Earlier this Spring we pruned off some low hanging limbs from our native trees. During this operation, I took the opportunity to dice up some large limbs with a chain saw to investigate how pecan trees seal off pruning wounds.
After an hour of sanding, details of the tree's wood growth patterns emerged (photo at left). The first thing to notice is the dark area marked "R". This is an area of wood rot that developed after a limb had been pruned off several years ago. Above the pruning wound the area of wood marked "C" is the callus tissue that formed to seal off the pruning wound. At the point this large limb was removed from the tree, callus had almost completely covered over the pruning wound.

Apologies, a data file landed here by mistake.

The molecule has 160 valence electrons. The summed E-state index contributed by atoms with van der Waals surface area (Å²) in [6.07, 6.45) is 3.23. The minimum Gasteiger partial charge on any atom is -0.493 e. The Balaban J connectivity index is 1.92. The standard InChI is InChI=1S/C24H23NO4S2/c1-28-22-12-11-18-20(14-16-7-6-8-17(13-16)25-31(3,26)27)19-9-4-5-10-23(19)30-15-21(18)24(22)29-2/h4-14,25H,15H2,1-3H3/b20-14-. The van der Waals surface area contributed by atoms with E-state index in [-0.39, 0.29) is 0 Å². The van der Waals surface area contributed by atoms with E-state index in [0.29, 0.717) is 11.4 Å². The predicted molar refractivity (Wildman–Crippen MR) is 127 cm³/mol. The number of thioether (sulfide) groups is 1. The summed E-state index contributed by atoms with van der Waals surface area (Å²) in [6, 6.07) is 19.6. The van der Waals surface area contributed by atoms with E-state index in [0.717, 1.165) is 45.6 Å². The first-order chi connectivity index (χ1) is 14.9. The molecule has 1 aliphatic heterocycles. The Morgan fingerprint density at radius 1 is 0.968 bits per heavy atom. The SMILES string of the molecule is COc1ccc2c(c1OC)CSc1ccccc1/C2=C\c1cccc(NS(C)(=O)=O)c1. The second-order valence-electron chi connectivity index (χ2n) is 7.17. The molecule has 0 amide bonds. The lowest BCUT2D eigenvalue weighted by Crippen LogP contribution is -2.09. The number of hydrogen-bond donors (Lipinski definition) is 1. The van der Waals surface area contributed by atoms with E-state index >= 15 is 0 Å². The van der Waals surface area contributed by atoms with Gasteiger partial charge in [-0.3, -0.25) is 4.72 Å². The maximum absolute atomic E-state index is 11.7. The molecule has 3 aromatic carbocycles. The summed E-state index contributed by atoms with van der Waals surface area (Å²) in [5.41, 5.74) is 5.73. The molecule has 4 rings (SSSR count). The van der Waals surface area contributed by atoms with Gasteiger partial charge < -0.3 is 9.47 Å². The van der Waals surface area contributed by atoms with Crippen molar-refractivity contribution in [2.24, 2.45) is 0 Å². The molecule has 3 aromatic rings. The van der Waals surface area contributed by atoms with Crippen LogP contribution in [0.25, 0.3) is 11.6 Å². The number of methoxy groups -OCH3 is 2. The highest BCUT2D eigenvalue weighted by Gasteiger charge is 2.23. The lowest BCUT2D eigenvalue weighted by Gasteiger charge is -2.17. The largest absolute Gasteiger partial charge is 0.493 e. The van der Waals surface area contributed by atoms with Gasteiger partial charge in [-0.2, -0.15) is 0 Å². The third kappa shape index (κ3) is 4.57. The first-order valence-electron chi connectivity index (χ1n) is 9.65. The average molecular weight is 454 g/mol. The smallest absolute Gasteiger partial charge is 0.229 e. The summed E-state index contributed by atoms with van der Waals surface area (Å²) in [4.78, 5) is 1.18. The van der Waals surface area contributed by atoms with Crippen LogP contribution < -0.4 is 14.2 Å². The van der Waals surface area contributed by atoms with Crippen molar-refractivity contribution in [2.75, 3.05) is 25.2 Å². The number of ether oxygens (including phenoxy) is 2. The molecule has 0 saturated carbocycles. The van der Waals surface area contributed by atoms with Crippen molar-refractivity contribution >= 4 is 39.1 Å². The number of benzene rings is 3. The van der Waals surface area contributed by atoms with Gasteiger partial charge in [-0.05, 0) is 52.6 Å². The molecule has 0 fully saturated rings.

There are two more interesting things to note in this cross section of pecan wood. The fine brown line marked "B" is a specially hardened layer of wood cells that forms in response to the pruning wound. This boundary layer prevents wood rotting fungi found in the pruning wound from attacking the newer, outside layers of wood growth. The swirly pattern in the wood grain marked "CW" is what wood workers call "crotch wood". Furniture makers often feature crotch wood on cabinet doors to add extra interest to their work. In terms of tree structure, crotch wood is actually layer upon layer of new branch collar that develops as the tree increases in diameter. Note that the branch collar was small (narrow) when the branch was small (lower portion) and then got increasingly larger (wider) as the branch grew in diameter (upper portion). Once the limb was pruned off, the branch collar turns into callus tissue to cover the wound and the formation of crotch wood stopped.